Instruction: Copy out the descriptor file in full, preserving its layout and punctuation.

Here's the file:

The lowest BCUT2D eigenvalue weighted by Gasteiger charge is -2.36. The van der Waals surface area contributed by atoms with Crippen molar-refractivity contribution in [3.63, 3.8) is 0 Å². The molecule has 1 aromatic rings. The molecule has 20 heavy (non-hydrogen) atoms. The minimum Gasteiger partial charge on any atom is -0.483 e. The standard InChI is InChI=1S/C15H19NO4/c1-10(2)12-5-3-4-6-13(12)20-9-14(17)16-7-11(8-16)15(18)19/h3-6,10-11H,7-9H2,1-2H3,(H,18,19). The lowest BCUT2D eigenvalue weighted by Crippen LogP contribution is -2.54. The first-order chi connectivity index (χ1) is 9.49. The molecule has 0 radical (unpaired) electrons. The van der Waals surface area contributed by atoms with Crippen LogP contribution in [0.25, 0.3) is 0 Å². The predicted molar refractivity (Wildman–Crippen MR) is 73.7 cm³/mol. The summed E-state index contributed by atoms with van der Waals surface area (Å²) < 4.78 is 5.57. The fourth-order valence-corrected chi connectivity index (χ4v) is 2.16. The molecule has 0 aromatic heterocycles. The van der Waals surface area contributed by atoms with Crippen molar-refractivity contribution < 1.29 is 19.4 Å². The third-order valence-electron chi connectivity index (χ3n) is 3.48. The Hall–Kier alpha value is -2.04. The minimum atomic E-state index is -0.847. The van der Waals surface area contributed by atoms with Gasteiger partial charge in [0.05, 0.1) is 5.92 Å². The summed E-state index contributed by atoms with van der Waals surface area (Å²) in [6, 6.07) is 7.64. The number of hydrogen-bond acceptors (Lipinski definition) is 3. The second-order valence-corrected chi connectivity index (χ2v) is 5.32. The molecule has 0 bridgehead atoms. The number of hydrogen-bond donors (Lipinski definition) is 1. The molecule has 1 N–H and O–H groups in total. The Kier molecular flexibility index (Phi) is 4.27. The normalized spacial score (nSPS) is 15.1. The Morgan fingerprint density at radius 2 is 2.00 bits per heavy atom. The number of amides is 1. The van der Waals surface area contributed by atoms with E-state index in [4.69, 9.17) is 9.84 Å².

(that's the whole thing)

The lowest BCUT2D eigenvalue weighted by Gasteiger charge is -2.36. The van der Waals surface area contributed by atoms with Crippen molar-refractivity contribution in [3.63, 3.8) is 0 Å². The molecule has 1 aromatic rings. The molecule has 20 heavy (non-hydrogen) atoms. The minimum Gasteiger partial charge on any atom is -0.483 e. The standard InChI is InChI=1S/C15H19NO4/c1-10(2)12-5-3-4-6-13(12)20-9-14(17)16-7-11(8-16)15(18)19/h3-6,10-11H,7-9H2,1-2H3,(H,18,19). The lowest BCUT2D eigenvalue weighted by Crippen LogP contribution is -2.54. The first-order chi connectivity index (χ1) is 9.49. The molecule has 0 radical (unpaired) electrons. The van der Waals surface area contributed by atoms with Crippen LogP contribution in [0.25, 0.3) is 0 Å². The predicted molar refractivity (Wildman–Crippen MR) is 73.7 cm³/mol. The summed E-state index contributed by atoms with van der Waals surface area (Å²) < 4.78 is 5.57. The fourth-order valence-corrected chi connectivity index (χ4v) is 2.16. The molecule has 0 aromatic heterocycles. The van der Waals surface area contributed by atoms with Crippen molar-refractivity contribution < 1.29 is 19.4 Å². The third-order valence-electron chi connectivity index (χ3n) is 3.48. The Hall–Kier alpha value is -2.04. The minimum atomic E-state index is -0.847. The van der Waals surface area contributed by atoms with Gasteiger partial charge in [0.05, 0.1) is 5.92 Å². The summed E-state index contributed by atoms with van der Waals surface area (Å²) in [6, 6.07) is 7.64. The number of hydrogen-bond acceptors (Lipinski definition) is 3. The second-order valence-corrected chi connectivity index (χ2v) is 5.32. The molecule has 0 bridgehead atoms. The number of hydrogen-bond donors (Lipinski definition) is 1. The molecule has 1 N–H and O–H groups in total. The Kier molecular flexibility index (Phi) is 4.27. The normalized spacial score (nSPS) is 15.1. The Morgan fingerprint density at radius 2 is 2.00 bits per heavy atom. The number of amides is 1. The van der Waals surface area contributed by atoms with E-state index in [4.69, 9.17) is 9.84 Å².